5 January 2014

Un discorso da fare

It is plain that our Holy Father Pope Francis talks a lot. In my view, a question that is going to have to be faced is the magisterial status of his various utterances.

This is not an entirely new problem. It was creeping up on us during the last Pontificate. Pope Benedict was not averse to giving interviews, on the record, to journalists on planes (one of those led to the kerfuffle when journalists anxious for a scoop ignorantly misinterpreted his words and portrayed him as saying that condoms were morally acceptable). We had already come long way from the remote and lofty, godlike, manner assumed by Pius XII and his canary! Earlier, I believe, popes did give off-the-record interviews to journalists. But we now have a Roman Pontiff who is not averse to the sound of his own voice reverberating in public; and so the amount of papal wordage emerging from Rome is expanding exponentially.

A Roman Pontiff has an august status and his pronouncements, depending on their level of solemnity, require different levels of assent or respect. But not everything he says or writes is necessarily part of the papal Magisterium. Benedict XVI made this clear in the introduction to his superb three-volume work on Jesus of Nazareth. An additional problem with Pope Francis's utterances is that they are pretty well always, as far as I am concerned, so very much more difficult to understand than were Papa Ratzinger's lucid and simply-expressed statements. (I have a sneaking, and, I hope, not too disrespectful suspicion that the young Bergoglio did not spend as much time in school honing his skills in Latin Prose Composition, a tremendous training in clear thinking and clear expression, as the young Ratzinger did.)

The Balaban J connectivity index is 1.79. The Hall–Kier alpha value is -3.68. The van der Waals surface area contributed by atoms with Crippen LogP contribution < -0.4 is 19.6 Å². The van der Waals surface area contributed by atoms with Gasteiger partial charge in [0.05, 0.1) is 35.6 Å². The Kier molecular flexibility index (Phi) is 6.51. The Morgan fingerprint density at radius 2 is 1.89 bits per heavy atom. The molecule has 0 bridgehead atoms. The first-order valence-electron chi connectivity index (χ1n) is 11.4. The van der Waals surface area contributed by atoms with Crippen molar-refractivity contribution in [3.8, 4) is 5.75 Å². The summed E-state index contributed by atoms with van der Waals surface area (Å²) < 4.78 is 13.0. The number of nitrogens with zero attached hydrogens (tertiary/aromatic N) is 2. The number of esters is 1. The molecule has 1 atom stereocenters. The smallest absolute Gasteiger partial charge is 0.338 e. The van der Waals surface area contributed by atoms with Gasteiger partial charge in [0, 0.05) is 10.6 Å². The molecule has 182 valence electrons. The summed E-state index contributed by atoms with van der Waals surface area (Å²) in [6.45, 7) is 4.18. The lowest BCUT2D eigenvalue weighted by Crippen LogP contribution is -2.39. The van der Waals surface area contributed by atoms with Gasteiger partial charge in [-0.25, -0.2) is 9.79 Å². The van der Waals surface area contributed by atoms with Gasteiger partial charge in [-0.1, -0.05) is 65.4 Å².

Like many people, like many readers of this blog, I had been getting worried about whether I would ever be able to find my bearings in this Pontificate.

I accordingly felt a great sense of relief (and gratitude) when I heard Cardinal Burke's interview with EWTN. I have never done an extensive course on the Law of the Catholic Church and I am not a Vaticanologist. I had felt embarrassed that I could not understand so much of what the Holy Father said and that I felt so completely at sea about the status of it all. Now ... Cardinal Burke is not, of course, infallible; but he occupies the highest juridical post in the Church after the Roman Pontiff himself. As a lawyer, he must have a mind trained to analyse and to assess documents. And: he does not understand what the Pope means, or the status of his utterances, either. It's not, as I had nervously feared, just my stupidity.

Raymond Burke found the Pope's words about refraining from talking too much about abortion, difficult to interpret. Perhaps more significant is what he said about the status of  the Apostolic Exhortation Evangelii Gaudium. He did not know "exactly how to describe it". It seemed to him "a distinct kind of document". The pope, Burke said, had described it as reflections, suggestions, guidelines. The Pope, he said, "doesn't intend them to be part of the papal Magisterium" ... a phrase the Cardinal repeated with emphasis a few moments later. (He concluded "At least, that's my impression".)